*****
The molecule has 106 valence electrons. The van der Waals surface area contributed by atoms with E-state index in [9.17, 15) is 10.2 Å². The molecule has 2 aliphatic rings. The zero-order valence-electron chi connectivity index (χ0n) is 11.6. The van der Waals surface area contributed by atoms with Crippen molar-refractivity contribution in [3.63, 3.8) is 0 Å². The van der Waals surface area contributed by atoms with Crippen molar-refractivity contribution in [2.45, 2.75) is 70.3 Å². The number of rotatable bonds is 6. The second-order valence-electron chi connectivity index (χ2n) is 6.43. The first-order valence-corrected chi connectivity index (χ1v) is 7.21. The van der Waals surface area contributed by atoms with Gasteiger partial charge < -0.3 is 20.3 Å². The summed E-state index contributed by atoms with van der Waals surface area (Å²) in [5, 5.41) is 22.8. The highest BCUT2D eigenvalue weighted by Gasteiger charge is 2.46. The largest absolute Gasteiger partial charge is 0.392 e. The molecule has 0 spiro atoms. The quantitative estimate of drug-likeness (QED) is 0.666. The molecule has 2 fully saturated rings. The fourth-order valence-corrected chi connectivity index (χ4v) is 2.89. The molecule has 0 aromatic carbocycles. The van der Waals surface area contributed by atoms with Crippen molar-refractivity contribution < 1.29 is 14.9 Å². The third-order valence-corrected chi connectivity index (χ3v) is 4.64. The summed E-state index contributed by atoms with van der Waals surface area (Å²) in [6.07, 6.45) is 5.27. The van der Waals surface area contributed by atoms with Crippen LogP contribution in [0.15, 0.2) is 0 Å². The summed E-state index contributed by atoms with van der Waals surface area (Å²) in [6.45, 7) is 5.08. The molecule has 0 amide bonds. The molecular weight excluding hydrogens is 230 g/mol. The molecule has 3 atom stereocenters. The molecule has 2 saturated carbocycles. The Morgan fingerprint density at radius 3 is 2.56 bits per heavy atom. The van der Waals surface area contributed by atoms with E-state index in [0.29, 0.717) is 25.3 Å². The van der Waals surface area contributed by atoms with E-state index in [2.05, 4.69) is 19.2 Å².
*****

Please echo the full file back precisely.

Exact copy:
The molecule has 106 valence electrons. The van der Waals surface area contributed by atoms with E-state index in [9.17, 15) is 10.2 Å². The molecule has 2 aliphatic rings. The zero-order valence-electron chi connectivity index (χ0n) is 11.6. The van der Waals surface area contributed by atoms with Crippen molar-refractivity contribution in [3.63, 3.8) is 0 Å². The van der Waals surface area contributed by atoms with Crippen molar-refractivity contribution in [2.45, 2.75) is 70.3 Å². The number of rotatable bonds is 6. The second-order valence-electron chi connectivity index (χ2n) is 6.43. The first-order valence-corrected chi connectivity index (χ1v) is 7.21. The van der Waals surface area contributed by atoms with Gasteiger partial charge < -0.3 is 20.3 Å². The summed E-state index contributed by atoms with van der Waals surface area (Å²) in [5, 5.41) is 22.8. The highest BCUT2D eigenvalue weighted by Gasteiger charge is 2.46. The largest absolute Gasteiger partial charge is 0.392 e. The molecule has 0 spiro atoms. The quantitative estimate of drug-likeness (QED) is 0.666. The molecule has 2 fully saturated rings. The fourth-order valence-corrected chi connectivity index (χ4v) is 2.89. The molecule has 0 aromatic carbocycles. The van der Waals surface area contributed by atoms with Crippen molar-refractivity contribution < 1.29 is 14.9 Å². The third-order valence-corrected chi connectivity index (χ3v) is 4.64. The summed E-state index contributed by atoms with van der Waals surface area (Å²) in [6.07, 6.45) is 5.27. The van der Waals surface area contributed by atoms with Crippen LogP contribution in [0.15, 0.2) is 0 Å². The summed E-state index contributed by atoms with van der Waals surface area (Å²) in [6.45, 7) is 5.08. The molecule has 0 amide bonds. The molecular weight excluding hydrogens is 230 g/mol. The molecule has 3 atom stereocenters. The molecule has 2 saturated carbocycles. The Morgan fingerprint density at radius 3 is 2.56 bits per heavy atom. The van der Waals surface area contributed by atoms with E-state index in [0.29, 0.717) is 25.3 Å². The van der Waals surface area contributed by atoms with E-state index in [2.05, 4.69) is 19.2 Å².